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Drowning.

By H. H. BLANKMEYER, M. D., HONEY GROVE, TEXAS

In the Chicago Medical Times, November, 1906, I read Professor H. K. Whitford's article on Drowning, introduced there by Dr. Ellingwood, which to me was very interesting. You know it is, as he there states, a commonly accepted fact:

1. That a drowned person under water five minutes cannot be restored to life;

2. That a drowned person going into the water alive has his lungs filled with the fluid;

3. That a person drowned must not be resuscitated by the use of heat.

To all three of these accepted ideas he takes a most emphatic opposite stand, and with convincing argument he argues that a person can be restored to life even if apparently dead an hour or more, and all this time under water, so long as decomposition or breaking down of tissue has not taken place, and he quotes cases that he has actually resuscitated, while two other doctors failed, and all three patients were drowned at the same time and in like manner. He argues that a person going into the water alive does not get any water into his lungs while drowning, because as soon as two or three drops touch the epiglottis it will spasmodically contract and close the entrance of the trachea, which, as you know, is the passage to the lungs.

Therefore, a person taken from the water with water in his lungs was most likely dead or unconscious before entering the water, and therefore the generally accepted evidence that the person entered the water dead, if the lungs are found free of water, according to Dr. Whitford, is false. He argues that today men are serving penitentiary sentences upon the circumstantial "water in the lung theory" who may be innocent of murder.

The water you have seen come from the mouth of a drowned person when rolled over a barrel or held with feet elevated was from the stomach, not from the lungs.

Dr. Whitford argues that to resuscitate a drowned person heat should be used and not withheld. In drowning, the body becomes chilled, and naturally the blood thickens and the capillaries become clogged; therefore, it would be the height of folly to cause artificial respiration and try to make the heart force congealed blood to flow through frozen capillaries. Get the capillaries and blood into condition first and then perform artificial respiration. Don't that seem reasonable? What engineer would ever think of making steam and power if he knew the pipes were filled with mud and ice before he would get such mud or ice in condition that it would move and allow the steam to circulate?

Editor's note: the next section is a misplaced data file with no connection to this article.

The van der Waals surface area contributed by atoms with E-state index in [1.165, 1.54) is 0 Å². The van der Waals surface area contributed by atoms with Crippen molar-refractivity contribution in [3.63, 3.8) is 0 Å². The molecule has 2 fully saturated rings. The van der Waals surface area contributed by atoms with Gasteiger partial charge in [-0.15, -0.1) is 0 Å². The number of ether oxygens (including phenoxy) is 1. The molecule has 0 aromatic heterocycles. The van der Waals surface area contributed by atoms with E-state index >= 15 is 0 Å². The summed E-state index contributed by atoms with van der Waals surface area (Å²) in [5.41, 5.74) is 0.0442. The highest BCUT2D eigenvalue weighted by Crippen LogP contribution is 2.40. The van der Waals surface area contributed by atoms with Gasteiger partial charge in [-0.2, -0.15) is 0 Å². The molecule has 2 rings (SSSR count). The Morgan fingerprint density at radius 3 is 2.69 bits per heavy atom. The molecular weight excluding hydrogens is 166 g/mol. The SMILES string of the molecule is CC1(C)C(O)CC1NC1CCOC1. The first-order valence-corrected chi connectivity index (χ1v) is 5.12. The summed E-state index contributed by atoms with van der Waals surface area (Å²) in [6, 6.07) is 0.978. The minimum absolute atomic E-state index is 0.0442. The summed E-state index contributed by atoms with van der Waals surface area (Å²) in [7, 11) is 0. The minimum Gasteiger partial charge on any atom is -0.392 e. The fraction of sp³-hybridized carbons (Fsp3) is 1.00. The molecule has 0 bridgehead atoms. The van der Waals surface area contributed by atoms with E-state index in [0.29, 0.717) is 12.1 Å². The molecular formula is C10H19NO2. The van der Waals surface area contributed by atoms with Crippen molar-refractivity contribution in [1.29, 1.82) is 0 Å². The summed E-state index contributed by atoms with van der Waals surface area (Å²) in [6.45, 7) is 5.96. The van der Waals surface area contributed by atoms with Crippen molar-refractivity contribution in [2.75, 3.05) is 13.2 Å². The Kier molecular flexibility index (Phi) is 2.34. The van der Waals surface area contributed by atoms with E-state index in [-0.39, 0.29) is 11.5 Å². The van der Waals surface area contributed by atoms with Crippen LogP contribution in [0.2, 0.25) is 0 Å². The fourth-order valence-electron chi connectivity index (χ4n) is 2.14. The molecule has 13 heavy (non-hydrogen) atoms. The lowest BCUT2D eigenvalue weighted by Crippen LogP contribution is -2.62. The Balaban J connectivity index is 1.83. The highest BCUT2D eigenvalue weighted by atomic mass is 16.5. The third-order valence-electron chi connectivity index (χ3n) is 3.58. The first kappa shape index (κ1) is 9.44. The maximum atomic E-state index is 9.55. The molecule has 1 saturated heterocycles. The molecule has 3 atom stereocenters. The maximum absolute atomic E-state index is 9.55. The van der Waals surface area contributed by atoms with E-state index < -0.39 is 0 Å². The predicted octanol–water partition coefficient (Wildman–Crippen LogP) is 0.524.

"Here is the main point of this paper that I wish to bring forward." If Dr. Whitford is correct in his views—and I like them better than any I have ever heard—haste is not necessary in restoring a drowned person.

The actual method of artificial respiration is not the essential feature. You all know or have heard of the Paris or Laborde method of drawing out the tongue and jerking it rhythmatically.

The Sylvester method is to draw the tongue forward, move the arms from side of body upwards until they nearly meet over the head and then slowly bring the arms down until the elbows meet over the abdomen; repeat this movement sixteen or eighteen times per minute.

Marshall Hall's method is to place the body face downwards, with forehead on forearm; stand astride the body and grasp it about the shoulders, raise the chest as high as possible without removing head from arm, holding it about three seconds; then place body upon the ground again, press lower limbs downward, then upward, gradually increasing force, for ten seconds. Suddenly let go and repeat lifting as before.

Dr. H. K. Whitford's common sense, practical method is to restore the normal temperature of the body first. This he writes, is best accomplished in a bath tub with the stopper so arranged that the water will gradually and slowly escape, allowing more hot water to be added from time to time, and thus keeping the water at one temperature. While the patient is in the tub the stimulation can be increased by pouring the hot water from a height of five or six feet on the body, avoiding the face and spine. If a bath-tub is not handy, use blankets soaked in hot water, repeating as often as necessary to get body and circulation back to the normal. If you are where hot water or blankets are not to be had, then do the best you can with friction to get normal temperature of the surface and capillaries. When you have caused as much stimulation as you can toward normal circulation, then draw the tongue forward with tongue forceps, or by the use of your finger and give free passage of air through the treachea to the lungs. Then, cause artificial respiration by any method best known to you, and if the blood current has been properly prepared it will not take more than five or ten minutes' work at artificial respiration to accomplish happy results.

Eclectic Medical Journal.


Ellingwood's Therapeutist, Vol. 2, 1908, was edited by Finley Ellingwood M.D.



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